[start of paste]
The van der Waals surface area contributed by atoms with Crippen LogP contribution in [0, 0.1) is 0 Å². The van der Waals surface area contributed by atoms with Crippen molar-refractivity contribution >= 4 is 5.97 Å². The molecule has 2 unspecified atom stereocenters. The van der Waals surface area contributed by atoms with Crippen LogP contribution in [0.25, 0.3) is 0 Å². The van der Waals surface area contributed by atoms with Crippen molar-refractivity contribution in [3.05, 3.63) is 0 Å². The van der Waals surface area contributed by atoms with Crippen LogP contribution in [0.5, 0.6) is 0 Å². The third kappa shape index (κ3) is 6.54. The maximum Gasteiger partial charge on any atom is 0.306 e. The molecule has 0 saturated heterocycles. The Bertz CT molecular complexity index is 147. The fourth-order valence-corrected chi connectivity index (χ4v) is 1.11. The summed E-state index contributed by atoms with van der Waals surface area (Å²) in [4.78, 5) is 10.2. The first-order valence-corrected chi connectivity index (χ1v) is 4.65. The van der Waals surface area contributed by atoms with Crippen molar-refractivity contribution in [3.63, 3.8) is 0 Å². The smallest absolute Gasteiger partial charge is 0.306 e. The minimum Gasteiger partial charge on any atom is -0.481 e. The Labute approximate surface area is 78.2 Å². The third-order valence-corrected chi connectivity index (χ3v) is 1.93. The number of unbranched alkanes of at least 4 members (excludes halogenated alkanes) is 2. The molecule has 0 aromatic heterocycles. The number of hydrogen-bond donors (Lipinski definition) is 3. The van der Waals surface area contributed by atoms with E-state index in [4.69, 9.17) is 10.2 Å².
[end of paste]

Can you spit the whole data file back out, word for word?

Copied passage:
The van der Waals surface area contributed by atoms with Crippen LogP contribution in [0, 0.1) is 0 Å². The van der Waals surface area contributed by atoms with Crippen molar-refractivity contribution >= 4 is 5.97 Å². The molecule has 2 unspecified atom stereocenters. The van der Waals surface area contributed by atoms with Crippen LogP contribution in [0.25, 0.3) is 0 Å². The van der Waals surface area contributed by atoms with Crippen molar-refractivity contribution in [3.05, 3.63) is 0 Å². The van der Waals surface area contributed by atoms with Crippen LogP contribution in [0.5, 0.6) is 0 Å². The third kappa shape index (κ3) is 6.54. The maximum Gasteiger partial charge on any atom is 0.306 e. The molecule has 0 saturated heterocycles. The Bertz CT molecular complexity index is 147. The fourth-order valence-corrected chi connectivity index (χ4v) is 1.11. The summed E-state index contributed by atoms with van der Waals surface area (Å²) in [4.78, 5) is 10.2. The first-order valence-corrected chi connectivity index (χ1v) is 4.65. The van der Waals surface area contributed by atoms with Crippen molar-refractivity contribution in [3.63, 3.8) is 0 Å². The smallest absolute Gasteiger partial charge is 0.306 e. The minimum Gasteiger partial charge on any atom is -0.481 e. The Labute approximate surface area is 78.2 Å². The third-order valence-corrected chi connectivity index (χ3v) is 1.93. The number of unbranched alkanes of at least 4 members (excludes halogenated alkanes) is 2. The molecule has 0 aromatic heterocycles. The number of hydrogen-bond donors (Lipinski definition) is 3. The van der Waals surface area contributed by atoms with E-state index in [4.69, 9.17) is 10.2 Å².